16. Hmmm, For what it's worth I'm not in favour of such policies. I haven't followed everything you've written but I haven't seen any reason to label you a troll (even if I don't agree with you). I don't doubt Spring is a BETTER time to sell. The issue is whether it will be a GOOD time to sell? Last year all the bulls were sure it would be but actually the market got swamped by loads of people all thinking the same. Whether there is a new bunch awaiting the arrival of Sipps next April set for further disappointment, well time will tell.
  17. London Landlady, This is another revisionist view of history. Interest rates did jump 3% in a day from 12% to 15%... in September 1992 by which time, as I've already explained in this thread, the real value of London property had ALREADY corrected by 40%... they also fell massively again the next day when Lamont (that guy with a third in Economics who got to run HM Treasury) gave up trying to defend the pound. I would contend that spike had little or no impact on the house price correction. In fact, I'm a White Wednesday man rather than a Black Wednesday man (I say that day was not a disaster for Britain but a day of liberation) and I would argue that day set in motion the elements that brought recovery. Do a search on this site, we have debated endlessly about just how high interest rates were ramped in the run up to the last crash. The answer was about 40%... not entirely different to the rises we saw recently. And that "Spring Bounce" argument of yours sounds remarkably like the one that was being trotted out on this website this time last year. Us bears joked that the "bounce" would be in the number of properties for sale in Spring. I'd say your view that most people are not forced sellers is entirely fair. However, as I tried to explain to TTRTR, this just puts us all into a surreal position where "sellers" prefer not to sell and instead kid themselves that their property is worth more than it actually is (if your property won't sell at £250k do you drop the price or take it off the market and continue to tell yourself it is worth £250k?). If the property market stops functioning properly (by allowing those who want to sell to sell) then does that mean houses are still worth what they were when you could sell? I think we are entering into a surreal, philosophical world.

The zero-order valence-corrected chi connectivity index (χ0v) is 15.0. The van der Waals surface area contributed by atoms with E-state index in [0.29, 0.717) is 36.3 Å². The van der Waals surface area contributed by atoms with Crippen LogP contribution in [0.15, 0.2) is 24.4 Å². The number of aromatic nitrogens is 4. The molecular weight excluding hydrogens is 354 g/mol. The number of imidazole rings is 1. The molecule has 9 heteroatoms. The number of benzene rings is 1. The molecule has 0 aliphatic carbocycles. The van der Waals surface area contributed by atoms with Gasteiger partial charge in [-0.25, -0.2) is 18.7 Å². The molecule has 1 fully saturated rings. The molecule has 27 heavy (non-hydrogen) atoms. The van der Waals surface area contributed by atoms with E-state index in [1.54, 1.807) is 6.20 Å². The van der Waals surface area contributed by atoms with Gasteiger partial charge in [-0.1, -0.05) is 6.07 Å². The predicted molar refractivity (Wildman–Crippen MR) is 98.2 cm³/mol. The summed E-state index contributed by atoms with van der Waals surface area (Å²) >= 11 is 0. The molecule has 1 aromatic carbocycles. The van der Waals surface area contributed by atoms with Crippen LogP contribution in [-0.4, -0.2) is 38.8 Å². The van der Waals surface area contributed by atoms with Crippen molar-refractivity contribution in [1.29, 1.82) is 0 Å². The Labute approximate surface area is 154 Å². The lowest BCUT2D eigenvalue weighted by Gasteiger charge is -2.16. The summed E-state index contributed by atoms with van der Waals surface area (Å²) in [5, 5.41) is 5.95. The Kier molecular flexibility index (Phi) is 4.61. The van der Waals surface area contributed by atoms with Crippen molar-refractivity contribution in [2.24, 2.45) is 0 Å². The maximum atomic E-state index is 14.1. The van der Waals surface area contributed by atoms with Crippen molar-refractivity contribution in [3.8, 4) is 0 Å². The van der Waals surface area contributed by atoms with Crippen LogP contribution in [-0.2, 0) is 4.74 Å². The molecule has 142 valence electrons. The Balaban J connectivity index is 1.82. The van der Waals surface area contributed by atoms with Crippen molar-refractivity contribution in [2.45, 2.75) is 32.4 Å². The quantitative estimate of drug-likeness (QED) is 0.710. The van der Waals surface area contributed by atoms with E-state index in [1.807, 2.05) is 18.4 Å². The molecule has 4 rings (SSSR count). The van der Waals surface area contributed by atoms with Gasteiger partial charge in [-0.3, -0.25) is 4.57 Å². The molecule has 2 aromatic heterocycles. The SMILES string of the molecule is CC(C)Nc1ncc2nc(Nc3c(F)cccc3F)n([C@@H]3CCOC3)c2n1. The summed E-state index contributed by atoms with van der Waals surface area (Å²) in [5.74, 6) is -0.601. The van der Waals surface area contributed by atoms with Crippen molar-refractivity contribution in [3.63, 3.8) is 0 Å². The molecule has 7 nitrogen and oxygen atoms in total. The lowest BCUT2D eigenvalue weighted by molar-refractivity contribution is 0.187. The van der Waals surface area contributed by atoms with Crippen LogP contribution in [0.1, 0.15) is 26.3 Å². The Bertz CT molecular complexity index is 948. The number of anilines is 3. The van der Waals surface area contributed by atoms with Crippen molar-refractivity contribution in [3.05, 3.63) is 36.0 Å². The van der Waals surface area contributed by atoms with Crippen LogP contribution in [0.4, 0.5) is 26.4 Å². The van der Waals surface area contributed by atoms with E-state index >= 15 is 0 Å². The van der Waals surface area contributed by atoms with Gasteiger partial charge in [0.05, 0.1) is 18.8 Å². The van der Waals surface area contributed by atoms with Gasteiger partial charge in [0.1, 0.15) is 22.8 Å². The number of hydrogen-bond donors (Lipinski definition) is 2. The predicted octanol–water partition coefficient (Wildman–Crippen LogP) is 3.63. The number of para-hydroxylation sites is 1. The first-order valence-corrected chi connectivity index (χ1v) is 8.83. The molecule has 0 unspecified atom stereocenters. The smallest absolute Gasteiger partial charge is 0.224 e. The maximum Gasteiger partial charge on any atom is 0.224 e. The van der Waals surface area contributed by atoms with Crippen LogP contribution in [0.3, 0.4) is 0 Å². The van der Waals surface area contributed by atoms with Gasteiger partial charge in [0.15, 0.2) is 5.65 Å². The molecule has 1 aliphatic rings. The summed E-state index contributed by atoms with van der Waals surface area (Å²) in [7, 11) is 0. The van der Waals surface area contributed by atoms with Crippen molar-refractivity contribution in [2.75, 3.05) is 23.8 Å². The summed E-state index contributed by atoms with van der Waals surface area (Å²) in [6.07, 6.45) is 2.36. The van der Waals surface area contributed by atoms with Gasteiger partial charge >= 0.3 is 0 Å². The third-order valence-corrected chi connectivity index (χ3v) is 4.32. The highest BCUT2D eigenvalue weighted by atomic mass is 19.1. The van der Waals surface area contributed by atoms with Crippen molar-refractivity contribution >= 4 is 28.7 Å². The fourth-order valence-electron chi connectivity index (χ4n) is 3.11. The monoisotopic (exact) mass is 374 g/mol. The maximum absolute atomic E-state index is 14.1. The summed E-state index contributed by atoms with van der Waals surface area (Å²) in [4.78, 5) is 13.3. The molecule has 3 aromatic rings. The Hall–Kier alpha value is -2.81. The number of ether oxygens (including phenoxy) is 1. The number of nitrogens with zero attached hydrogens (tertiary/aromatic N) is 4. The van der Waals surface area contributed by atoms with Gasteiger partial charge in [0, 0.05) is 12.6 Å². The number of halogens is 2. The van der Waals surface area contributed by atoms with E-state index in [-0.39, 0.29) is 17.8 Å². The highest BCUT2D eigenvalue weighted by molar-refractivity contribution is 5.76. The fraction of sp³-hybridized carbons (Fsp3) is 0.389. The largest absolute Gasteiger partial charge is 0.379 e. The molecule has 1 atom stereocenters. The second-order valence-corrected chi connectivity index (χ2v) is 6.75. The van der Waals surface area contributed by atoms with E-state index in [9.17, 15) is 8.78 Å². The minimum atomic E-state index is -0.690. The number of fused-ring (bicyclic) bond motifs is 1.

18. I can only assume that WE is a Royal WE. I'm trying to explain to you that these are two very different things with two very different sets of driving forces. Shareholders can sell any time they like so why should a board (even ignoring their own personal vested and substantial interests) vote to close the business down? If I own BT shares and think it is going to suffer for five years I can sell the shares and look to buy them later, there is no need for the business to close down to make me happy. The directors can still enrich themselves while times are tough (as Rover's management team demonstrated, even if it would have been better for others for them to have cut the losses earlier). Your analogy doesn't work. I find it strange that someone who freely admits he sold his BTL portfolio (while blatantly ramping property on this site) then argues landlords should "stick with it". Surely, by definition one way or the other, nobody should take your advice. If someone is telling me Horse A is a dead-cert in a race but I know he is backing Horse B shouldn't I conclude that he is either a liar or a fool? I think it is entirely consistent for bears to believe landlords should sell. Just because you get a good income (while losing heavily in capital terms) that doesn't make it sensible. Of course, landlords like TTRTR who do not believe prices will fall (much?) should not sell. This is the crux of the argument on HPC and nobody has a crystal ball.